Friday, 7 August 2015

British Championship Update - Day Thirteen

I think it is only fair that we start today by talking about Mark's game, seeing as he finally achieved his first win of the tournament. As white, Mark played the Grand Prix attack against his opponents Sicilian, which soon transposed into a more traditional Closed Sicilian after Mark played g3. He seemed to get quite a pleasant position out of the opening, but it was unclear if it was going to be a large enough advantage for him to realistically be able to push for a win. This uncertainty persisted into the endgame, which eventually came down to a rook and 2 pawns for Mark, against a bishop and 4 pawns for his opponent. The structure was sufficiently locked that there was no chance of Mark ever losing the position, but it also didn't look as if it would be possible for him to make progress. Fortunately however, around this point, his opponent started to play some very dubious moves, gradually repositioning his pieces on to worse and worse squares, and giving Mark every reason to keep playing on. After not being able to convert a number of promising positions in previous games, the fear was another win would slip from his grasp, but on this occasion he was not to be denied and took advantage of his opponent's mistakes to wrap up the victory.

Paul, needing 1.5 from his final 2 games to qualify to play in the main championship again next year, found himself playing white against WIM Heather Richards. He seemed to get a nice little edge out of the opening, and then swung out with an exciting (and potentially even sound) rook sacrifice. Whilst objectively it probably should only have been good enough for equality, black faced a very difficult defense, didn't find the best moves, and ended up in a very bad endgame, down a pawn and with worse placed pieces. Hopes were high for Paul at this point, but sadly his endgame technique, at least in this game, could not be described as immaculate. After an unfortunately timed exchange of rooks gave away much of his advantage, the path to victory (if indeed one was available at all) became very narrow. From this point on she seemed to defend well, and despite his best efforts Paul was eventually forced to settle for a draw. This means he now needs a win in the final round, as black against FM Charles Storey. A difficult pairing to be sure, but he is at least a sufficiently aggressive player that you always feel you might have winning chances as black.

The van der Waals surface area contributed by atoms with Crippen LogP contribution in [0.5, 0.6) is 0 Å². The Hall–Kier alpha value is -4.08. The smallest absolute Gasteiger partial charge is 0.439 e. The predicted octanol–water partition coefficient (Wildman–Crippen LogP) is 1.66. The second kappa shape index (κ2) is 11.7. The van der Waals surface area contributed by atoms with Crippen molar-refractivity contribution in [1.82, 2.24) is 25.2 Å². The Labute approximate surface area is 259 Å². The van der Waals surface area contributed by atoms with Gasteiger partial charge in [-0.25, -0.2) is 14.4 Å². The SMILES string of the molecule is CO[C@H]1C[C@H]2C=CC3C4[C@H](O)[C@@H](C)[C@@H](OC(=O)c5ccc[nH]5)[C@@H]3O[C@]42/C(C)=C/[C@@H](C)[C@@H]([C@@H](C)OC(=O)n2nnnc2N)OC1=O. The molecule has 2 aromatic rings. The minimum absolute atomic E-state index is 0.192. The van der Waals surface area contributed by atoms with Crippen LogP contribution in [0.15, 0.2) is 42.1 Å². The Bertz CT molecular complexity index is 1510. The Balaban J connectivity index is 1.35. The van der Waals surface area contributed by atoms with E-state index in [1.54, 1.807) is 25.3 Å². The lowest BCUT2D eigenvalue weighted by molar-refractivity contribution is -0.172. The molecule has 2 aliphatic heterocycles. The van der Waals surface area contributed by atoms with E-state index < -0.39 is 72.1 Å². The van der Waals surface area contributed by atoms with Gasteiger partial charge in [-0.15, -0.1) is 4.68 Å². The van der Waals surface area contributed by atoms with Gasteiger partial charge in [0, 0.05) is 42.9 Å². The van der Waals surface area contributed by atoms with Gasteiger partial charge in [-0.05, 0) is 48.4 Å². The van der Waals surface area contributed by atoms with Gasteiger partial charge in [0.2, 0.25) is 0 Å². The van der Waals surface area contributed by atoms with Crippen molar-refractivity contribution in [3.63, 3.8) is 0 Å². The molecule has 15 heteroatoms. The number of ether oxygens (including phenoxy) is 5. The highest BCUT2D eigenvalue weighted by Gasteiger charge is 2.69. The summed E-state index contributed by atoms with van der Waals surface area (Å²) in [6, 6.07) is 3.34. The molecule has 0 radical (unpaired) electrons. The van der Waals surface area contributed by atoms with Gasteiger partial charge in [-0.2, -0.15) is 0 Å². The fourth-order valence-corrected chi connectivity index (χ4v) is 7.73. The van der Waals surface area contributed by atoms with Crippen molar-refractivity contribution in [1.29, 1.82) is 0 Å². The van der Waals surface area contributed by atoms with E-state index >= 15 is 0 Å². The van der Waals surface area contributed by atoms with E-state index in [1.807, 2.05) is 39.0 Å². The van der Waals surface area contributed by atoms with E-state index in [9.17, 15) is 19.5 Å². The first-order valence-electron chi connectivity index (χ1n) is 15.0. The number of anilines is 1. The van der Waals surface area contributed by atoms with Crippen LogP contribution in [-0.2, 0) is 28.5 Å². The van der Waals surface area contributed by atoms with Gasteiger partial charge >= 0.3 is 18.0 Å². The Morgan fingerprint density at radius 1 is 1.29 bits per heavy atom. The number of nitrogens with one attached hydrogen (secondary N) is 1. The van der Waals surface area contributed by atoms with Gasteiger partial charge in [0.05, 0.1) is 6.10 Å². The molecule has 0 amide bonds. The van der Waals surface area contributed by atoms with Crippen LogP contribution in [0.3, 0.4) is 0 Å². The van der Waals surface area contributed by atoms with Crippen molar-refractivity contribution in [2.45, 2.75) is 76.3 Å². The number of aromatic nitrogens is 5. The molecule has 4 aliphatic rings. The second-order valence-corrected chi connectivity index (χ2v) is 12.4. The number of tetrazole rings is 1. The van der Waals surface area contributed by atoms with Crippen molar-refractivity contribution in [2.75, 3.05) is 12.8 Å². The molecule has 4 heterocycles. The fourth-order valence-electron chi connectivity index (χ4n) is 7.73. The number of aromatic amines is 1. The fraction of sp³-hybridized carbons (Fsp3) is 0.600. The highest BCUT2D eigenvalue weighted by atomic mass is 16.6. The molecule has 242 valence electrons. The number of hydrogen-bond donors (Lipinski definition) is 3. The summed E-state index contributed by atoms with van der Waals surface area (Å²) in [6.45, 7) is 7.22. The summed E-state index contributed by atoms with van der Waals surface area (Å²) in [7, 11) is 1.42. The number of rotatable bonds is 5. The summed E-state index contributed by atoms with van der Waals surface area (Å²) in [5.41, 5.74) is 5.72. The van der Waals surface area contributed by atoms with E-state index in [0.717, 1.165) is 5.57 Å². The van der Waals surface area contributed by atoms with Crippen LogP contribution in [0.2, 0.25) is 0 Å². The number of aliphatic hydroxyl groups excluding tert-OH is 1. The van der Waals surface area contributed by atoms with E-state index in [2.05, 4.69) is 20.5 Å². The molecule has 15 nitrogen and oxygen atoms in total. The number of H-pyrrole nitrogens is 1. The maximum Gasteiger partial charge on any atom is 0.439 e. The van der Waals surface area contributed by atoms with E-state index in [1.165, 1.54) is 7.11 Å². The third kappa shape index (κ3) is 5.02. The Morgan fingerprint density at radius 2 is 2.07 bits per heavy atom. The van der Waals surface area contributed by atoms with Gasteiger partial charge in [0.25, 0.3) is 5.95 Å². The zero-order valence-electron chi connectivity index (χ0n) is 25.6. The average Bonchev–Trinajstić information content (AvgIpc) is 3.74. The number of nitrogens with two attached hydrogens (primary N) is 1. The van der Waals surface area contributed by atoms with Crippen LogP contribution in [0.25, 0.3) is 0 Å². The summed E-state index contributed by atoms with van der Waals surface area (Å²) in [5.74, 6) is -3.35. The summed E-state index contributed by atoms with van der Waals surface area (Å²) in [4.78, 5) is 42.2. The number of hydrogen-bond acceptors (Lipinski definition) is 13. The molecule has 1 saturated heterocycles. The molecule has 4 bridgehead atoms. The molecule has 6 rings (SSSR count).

My two games today can be summed up in one sentence. In the first my opponent blundered a piece, hence I won; in the second I blundered a piece, and hence I lost. My could be said on the matter about how complicated the positions were and how they were understandable oversights, but really there is no excuse for quite how badly played both of these two games were. Still, I suppose, since both of my opponents were higher graded than me, a win and a loss, through whatever means, should still be regarded as a decent result.

I know I said that I wasn't going to include any more of my games on these updates, but I am nothing if not a liar. I felt I had to show this next one, simply because of how quickly my strong opponent manages to blunder a piece in the opening. I can only assume, given the general lowering in quality of games I've been seeing over the last couple of days, that people are starting to get fatigued and losing concentration.

Summary thus far:
Total score by Kenilworth players: 55/117
Score against titled players: 1.5/6

My personal performance:
Played: 41
Wins: 19
Losses: 15
Draws: 7
Well played endgames: 12
Atrocious blunders: 11
Games won through opponent's illegal moves: 1

No comments:

Post a Comment